Plants will grow and reproduce within their natural range and be controlled by climate, soil type and natural seed or leaf eaters; however outside of that, where conditions are more favourable, and no biological controls exist, there is the chance of over population through success in competition. In some cases the intruder may overtake all other plants in an area, creating a monoculture in a previously diverse place.

There are a variety of ways that a plant can produce seeds or other propagules that can escape in large enough numbers to potentially become problematic.

Windblown seeds – plants in the daisy family (Asteraceae) make thousands and thousands of seeds, which can then blow away on the lightest breeze. This includes dandelions, wormwood, sunflowers, tansy, lettuces and globe artichoke, the latter closely related to prickly thistles which are probably not much fun to remove by hand; removing them by pig might work though and be more fun.

Pods – some seed pods can throw seeds many metres away from the parent plant when they dry and pop open, or they make hundreds of seeds per tree. It’s tempting as a new permie to grab anything that looks like a nitrogen fixer and stick it in your garden. It’s how I got the plant that has caused me the concern to write this article. I picked a few seeds from a leguminous tree in the garden of my old permaculture teacher, without asking what it was. Leucaena, I’m looking at you! While this plant is highly recommended for chop and drop mulch it needs a decent amount of upkeep to prevent it spreading itself throughout the neighbourhood.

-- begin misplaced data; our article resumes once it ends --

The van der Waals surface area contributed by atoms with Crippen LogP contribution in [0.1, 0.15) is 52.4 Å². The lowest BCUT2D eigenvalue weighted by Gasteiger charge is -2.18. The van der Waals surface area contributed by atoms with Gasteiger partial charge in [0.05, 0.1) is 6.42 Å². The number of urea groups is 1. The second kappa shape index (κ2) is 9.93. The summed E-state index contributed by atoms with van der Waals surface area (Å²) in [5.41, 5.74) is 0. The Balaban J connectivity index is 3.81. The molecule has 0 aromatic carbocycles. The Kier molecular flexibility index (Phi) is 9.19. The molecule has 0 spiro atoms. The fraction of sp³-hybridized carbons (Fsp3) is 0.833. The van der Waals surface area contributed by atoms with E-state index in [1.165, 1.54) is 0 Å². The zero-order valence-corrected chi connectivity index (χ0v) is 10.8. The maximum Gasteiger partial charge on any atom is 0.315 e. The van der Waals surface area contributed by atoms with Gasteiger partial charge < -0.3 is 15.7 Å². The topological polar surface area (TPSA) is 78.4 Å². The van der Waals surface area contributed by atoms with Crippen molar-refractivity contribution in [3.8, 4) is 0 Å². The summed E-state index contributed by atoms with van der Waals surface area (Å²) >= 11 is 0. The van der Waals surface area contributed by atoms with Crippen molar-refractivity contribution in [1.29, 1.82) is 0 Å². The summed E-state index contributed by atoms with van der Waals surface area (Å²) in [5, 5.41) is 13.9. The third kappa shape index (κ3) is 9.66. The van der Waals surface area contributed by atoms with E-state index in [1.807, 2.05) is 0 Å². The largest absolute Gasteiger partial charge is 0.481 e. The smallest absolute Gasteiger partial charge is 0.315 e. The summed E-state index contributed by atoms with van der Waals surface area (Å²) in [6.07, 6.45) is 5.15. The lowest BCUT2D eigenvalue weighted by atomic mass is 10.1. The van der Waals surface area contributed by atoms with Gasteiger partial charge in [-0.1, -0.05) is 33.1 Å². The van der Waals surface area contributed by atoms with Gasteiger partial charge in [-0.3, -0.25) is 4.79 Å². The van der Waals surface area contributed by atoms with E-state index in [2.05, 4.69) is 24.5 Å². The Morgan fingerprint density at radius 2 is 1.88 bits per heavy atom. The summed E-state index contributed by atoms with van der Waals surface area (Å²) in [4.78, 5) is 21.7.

Suckers – these upright eruptions from the roots may be prickly and hard to remove depending on the species. Robinia pseudoacacia, a nitrogen-fixing deciduous shade tree is renowned for this and may produce many upright suckers with spines if the parent tree is removed or even trimmed. We have a large honey locust (Gleditsia tricanthos cv Sunburst) tree that has only suckered since we decided to chop a few branches off.